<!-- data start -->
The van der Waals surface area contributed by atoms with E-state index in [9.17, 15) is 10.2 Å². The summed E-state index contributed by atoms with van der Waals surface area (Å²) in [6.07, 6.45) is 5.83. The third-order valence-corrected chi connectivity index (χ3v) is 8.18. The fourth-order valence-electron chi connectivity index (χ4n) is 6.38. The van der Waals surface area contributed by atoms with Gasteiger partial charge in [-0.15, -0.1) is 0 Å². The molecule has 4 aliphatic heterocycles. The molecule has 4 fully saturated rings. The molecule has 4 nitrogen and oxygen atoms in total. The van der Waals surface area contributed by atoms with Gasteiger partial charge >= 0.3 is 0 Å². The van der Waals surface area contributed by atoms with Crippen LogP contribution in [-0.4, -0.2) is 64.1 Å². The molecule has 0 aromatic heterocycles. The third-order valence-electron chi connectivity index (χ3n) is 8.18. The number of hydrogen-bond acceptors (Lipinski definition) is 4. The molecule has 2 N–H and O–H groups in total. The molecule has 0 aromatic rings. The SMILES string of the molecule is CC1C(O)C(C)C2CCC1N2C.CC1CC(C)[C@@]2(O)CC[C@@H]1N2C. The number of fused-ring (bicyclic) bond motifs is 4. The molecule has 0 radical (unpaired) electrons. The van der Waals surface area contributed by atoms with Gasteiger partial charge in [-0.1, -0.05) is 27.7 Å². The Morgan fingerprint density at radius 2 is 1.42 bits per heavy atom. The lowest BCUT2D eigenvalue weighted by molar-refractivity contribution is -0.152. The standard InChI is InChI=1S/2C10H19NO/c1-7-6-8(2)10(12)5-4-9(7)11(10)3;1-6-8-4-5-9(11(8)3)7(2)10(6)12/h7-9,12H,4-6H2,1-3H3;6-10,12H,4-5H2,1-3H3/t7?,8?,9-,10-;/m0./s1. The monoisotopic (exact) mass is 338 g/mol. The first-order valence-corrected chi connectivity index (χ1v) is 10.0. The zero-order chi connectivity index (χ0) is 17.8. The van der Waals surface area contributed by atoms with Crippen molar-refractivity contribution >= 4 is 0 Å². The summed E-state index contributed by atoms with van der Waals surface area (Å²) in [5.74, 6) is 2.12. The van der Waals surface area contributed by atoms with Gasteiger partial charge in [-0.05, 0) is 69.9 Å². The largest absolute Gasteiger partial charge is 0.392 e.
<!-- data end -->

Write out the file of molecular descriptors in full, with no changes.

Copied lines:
The van der Waals surface area contributed by atoms with E-state index in [9.17, 15) is 10.2 Å². The summed E-state index contributed by atoms with van der Waals surface area (Å²) in [6.07, 6.45) is 5.83. The third-order valence-corrected chi connectivity index (χ3v) is 8.18. The fourth-order valence-electron chi connectivity index (χ4n) is 6.38. The van der Waals surface area contributed by atoms with Gasteiger partial charge in [-0.15, -0.1) is 0 Å². The molecule has 4 aliphatic heterocycles. The molecule has 4 fully saturated rings. The molecule has 4 nitrogen and oxygen atoms in total. The van der Waals surface area contributed by atoms with Gasteiger partial charge >= 0.3 is 0 Å². The van der Waals surface area contributed by atoms with Crippen LogP contribution in [-0.4, -0.2) is 64.1 Å². The molecule has 0 aromatic heterocycles. The third-order valence-electron chi connectivity index (χ3n) is 8.18. The number of hydrogen-bond acceptors (Lipinski definition) is 4. The molecule has 2 N–H and O–H groups in total. The molecule has 0 aromatic rings. The SMILES string of the molecule is CC1C(O)C(C)C2CCC1N2C.CC1CC(C)[C@@]2(O)CC[C@@H]1N2C. The number of fused-ring (bicyclic) bond motifs is 4. The molecule has 0 radical (unpaired) electrons. The van der Waals surface area contributed by atoms with Gasteiger partial charge in [-0.1, -0.05) is 27.7 Å². The Morgan fingerprint density at radius 2 is 1.42 bits per heavy atom. The lowest BCUT2D eigenvalue weighted by molar-refractivity contribution is -0.152. The standard InChI is InChI=1S/2C10H19NO/c1-7-6-8(2)10(12)5-4-9(7)11(10)3;1-6-8-4-5-9(11(8)3)7(2)10(6)12/h7-9,12H,4-6H2,1-3H3;6-10,12H,4-5H2,1-3H3/t7?,8?,9-,10-;/m0./s1. The monoisotopic (exact) mass is 338 g/mol. The first-order valence-corrected chi connectivity index (χ1v) is 10.0. The zero-order chi connectivity index (χ0) is 17.8. The van der Waals surface area contributed by atoms with Crippen molar-refractivity contribution >= 4 is 0 Å². The summed E-state index contributed by atoms with van der Waals surface area (Å²) in [5.74, 6) is 2.12. The van der Waals surface area contributed by atoms with Gasteiger partial charge in [-0.05, 0) is 69.9 Å². The largest absolute Gasteiger partial charge is 0.392 e.